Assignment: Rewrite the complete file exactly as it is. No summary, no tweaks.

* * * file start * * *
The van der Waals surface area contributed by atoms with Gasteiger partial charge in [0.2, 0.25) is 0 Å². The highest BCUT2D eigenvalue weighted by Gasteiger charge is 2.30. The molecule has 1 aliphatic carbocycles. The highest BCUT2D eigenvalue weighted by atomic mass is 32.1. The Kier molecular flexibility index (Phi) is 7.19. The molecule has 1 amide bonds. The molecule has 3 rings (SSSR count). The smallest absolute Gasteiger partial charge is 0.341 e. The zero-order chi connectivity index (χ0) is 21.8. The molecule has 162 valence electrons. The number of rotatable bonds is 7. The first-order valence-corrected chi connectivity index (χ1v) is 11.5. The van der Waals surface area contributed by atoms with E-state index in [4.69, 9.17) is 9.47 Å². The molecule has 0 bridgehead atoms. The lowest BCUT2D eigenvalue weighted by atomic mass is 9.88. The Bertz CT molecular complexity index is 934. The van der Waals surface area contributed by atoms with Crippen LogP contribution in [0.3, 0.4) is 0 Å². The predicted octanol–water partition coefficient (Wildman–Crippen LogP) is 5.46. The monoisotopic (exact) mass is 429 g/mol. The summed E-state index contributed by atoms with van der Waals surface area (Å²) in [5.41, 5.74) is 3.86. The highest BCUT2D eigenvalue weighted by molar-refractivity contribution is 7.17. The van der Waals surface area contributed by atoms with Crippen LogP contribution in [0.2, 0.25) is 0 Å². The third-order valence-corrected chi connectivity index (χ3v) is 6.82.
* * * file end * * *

The van der Waals surface area contributed by atoms with Gasteiger partial charge in [0.2, 0.25) is 0 Å². The highest BCUT2D eigenvalue weighted by Gasteiger charge is 2.30. The molecule has 1 aliphatic carbocycles. The highest BCUT2D eigenvalue weighted by atomic mass is 32.1. The Kier molecular flexibility index (Phi) is 7.19. The molecule has 1 amide bonds. The molecule has 3 rings (SSSR count). The smallest absolute Gasteiger partial charge is 0.341 e. The zero-order chi connectivity index (χ0) is 21.8. The molecule has 162 valence electrons. The number of rotatable bonds is 7. The first-order valence-corrected chi connectivity index (χ1v) is 11.5. The van der Waals surface area contributed by atoms with E-state index in [4.69, 9.17) is 9.47 Å². The molecule has 0 bridgehead atoms. The lowest BCUT2D eigenvalue weighted by atomic mass is 9.88. The Bertz CT molecular complexity index is 934. The van der Waals surface area contributed by atoms with Crippen LogP contribution in [0.3, 0.4) is 0 Å². The predicted octanol–water partition coefficient (Wildman–Crippen LogP) is 5.46. The monoisotopic (exact) mass is 429 g/mol. The summed E-state index contributed by atoms with van der Waals surface area (Å²) in [5.41, 5.74) is 3.86. The highest BCUT2D eigenvalue weighted by molar-refractivity contribution is 7.17. The van der Waals surface area contributed by atoms with Crippen LogP contribution in [0.2, 0.25) is 0 Å². The third-order valence-corrected chi connectivity index (χ3v) is 6.82.